Water based acrylic sealers eliminate the issues with using solvents and are better at stabilizing joint sand to prevent sand loss.
However, it is important to use a high solids acrylic sealer or a urethane modified acrylic sealer, otherwise they fade and lose the glossy appearance after 6 months to a year.
Polyurethane vs Acrylic
Water based polyurethanes are a tougher sealer than acrylics and are more UV resistant and chemically resistant.
They don’t yellow, perform better outside and they are more resistant to chemicals oil, brake fluid, and chlorine.
The best water based polyurethanes are 2-part products (Part A and B requiring mixing). These 2-part polyurethanes when mixed together chemically cross link to form a paver sealer that is highly durable and long lasting when exposed to sunlight and/or freeze thaw.
A big plus is that they are much less sensitive to moisture. You can apply a 2-part polyurethane water based sealer as soon as you finish pressure washing. We call it “same day” sealing.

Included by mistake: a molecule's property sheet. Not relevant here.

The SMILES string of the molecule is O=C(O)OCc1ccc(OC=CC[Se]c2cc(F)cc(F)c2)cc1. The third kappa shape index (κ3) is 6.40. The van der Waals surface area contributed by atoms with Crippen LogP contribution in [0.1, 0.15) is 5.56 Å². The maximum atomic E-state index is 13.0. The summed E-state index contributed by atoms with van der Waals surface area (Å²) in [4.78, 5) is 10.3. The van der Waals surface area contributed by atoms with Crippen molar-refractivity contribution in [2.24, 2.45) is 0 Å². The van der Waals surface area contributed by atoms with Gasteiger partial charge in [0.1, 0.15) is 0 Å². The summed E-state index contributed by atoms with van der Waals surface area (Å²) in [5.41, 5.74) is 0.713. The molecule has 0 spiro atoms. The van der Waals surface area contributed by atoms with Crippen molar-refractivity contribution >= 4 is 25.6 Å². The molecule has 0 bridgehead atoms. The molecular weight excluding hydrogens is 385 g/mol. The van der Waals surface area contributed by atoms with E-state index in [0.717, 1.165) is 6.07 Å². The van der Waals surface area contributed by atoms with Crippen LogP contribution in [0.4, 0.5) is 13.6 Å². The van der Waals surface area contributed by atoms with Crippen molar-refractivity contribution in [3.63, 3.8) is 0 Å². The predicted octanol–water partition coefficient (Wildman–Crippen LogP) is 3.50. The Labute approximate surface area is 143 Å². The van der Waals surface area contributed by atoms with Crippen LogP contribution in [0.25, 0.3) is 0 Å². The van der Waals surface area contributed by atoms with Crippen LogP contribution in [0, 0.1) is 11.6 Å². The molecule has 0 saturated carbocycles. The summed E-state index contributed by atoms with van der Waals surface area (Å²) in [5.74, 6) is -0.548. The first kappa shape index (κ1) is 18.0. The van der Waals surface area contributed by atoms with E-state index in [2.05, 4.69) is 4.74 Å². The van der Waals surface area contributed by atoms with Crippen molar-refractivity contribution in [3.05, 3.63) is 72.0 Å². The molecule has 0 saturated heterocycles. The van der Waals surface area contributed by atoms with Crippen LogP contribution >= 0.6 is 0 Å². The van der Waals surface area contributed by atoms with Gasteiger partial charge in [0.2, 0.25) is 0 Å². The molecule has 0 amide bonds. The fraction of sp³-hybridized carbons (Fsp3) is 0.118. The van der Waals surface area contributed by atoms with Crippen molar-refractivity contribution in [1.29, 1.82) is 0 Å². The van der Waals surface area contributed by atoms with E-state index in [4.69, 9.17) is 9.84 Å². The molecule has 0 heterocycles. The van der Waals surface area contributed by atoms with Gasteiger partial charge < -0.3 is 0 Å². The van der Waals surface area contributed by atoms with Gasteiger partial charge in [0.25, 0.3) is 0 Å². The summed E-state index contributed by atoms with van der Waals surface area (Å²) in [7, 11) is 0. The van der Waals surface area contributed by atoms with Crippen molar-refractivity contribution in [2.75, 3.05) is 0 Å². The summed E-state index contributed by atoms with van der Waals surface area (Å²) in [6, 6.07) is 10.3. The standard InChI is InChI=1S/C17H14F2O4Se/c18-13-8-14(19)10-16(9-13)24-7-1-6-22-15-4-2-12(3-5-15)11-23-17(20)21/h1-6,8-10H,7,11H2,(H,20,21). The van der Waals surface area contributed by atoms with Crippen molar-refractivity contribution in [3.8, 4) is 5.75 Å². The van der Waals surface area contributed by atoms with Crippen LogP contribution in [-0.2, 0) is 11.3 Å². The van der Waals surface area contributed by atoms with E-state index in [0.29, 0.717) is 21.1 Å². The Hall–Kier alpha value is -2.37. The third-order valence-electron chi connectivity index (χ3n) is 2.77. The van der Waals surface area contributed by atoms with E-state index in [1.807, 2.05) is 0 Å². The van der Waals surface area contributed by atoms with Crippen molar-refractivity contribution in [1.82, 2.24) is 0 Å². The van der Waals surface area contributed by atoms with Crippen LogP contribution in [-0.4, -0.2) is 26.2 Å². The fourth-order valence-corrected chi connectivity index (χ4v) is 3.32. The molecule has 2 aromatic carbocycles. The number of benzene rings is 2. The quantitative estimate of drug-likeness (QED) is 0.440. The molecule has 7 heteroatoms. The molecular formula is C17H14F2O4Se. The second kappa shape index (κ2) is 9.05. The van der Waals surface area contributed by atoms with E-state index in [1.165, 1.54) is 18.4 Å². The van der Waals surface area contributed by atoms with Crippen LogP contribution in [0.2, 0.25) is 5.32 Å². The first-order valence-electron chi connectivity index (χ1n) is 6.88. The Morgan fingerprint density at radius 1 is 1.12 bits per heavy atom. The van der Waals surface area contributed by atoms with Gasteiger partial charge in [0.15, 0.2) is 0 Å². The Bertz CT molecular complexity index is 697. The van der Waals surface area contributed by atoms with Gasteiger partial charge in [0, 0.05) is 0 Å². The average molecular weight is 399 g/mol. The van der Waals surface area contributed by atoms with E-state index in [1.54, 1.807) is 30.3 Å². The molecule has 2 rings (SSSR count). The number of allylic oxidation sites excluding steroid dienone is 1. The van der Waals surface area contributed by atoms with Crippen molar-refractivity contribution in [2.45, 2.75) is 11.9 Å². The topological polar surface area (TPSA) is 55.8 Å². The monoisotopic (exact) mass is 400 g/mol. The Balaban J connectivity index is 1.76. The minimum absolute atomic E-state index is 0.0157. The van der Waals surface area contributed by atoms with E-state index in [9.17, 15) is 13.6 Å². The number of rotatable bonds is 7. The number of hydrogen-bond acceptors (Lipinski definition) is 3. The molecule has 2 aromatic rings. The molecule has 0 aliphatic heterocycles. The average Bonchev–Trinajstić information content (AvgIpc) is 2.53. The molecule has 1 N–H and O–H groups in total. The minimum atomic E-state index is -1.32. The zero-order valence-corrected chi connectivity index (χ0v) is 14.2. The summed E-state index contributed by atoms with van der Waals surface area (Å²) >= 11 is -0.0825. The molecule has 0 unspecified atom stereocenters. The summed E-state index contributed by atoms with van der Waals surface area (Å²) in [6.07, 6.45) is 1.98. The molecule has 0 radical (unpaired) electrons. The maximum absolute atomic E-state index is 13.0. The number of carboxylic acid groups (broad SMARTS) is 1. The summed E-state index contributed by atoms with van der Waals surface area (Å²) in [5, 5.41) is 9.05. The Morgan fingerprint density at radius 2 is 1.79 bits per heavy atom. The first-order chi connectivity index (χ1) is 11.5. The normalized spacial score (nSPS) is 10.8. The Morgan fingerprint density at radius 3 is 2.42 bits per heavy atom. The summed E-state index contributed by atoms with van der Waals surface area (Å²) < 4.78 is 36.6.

” The down side of using 2 part polyurethanes to seal pavers is that they are more expensive. And once you have mixed them, you have to use them. There is no shelf life or coming back the next day to seal pavers, with left over mixed product.
Acrylic based sealers are typically single component and easy to apply.
Based on many years of experience, CoverTec Products recommends water based sealers over a solvent based sealers. “
Water based polyurethanes produce a glossy, non-yellowing wet look finish. They are also very economical product to seal pavers. The downside is that acrylic can be very moisture sensitive. This is true for both solvent and water based acrylic sealers.
The paver surface must be very dry when you apply the sealer, otherwise you will get blushing (turning white) from trapped moisture. Once the sealer turns white it is virtually impossible to fix the problem. You have to strip off the sealer and start again. This is a major headache!
The solvent based is just too moisture sensitive and tends to lose its shine very quickly. It terms of giving the best wet look gloss finish, I would recommend a 2-part water based polyurethane to seal pavers.
It leaves the surface with a much darker wet look appearance compared to a water based acrylic. It also stays that way for much longer, so you don’t keep coming back every year to do the job again.
A 2-part product may cost a little more for product, but the results are dramatic and longer lasting.
It can be a lot of work to clean and seal pavers, and nobody wants to go through that effort any more times than they need to!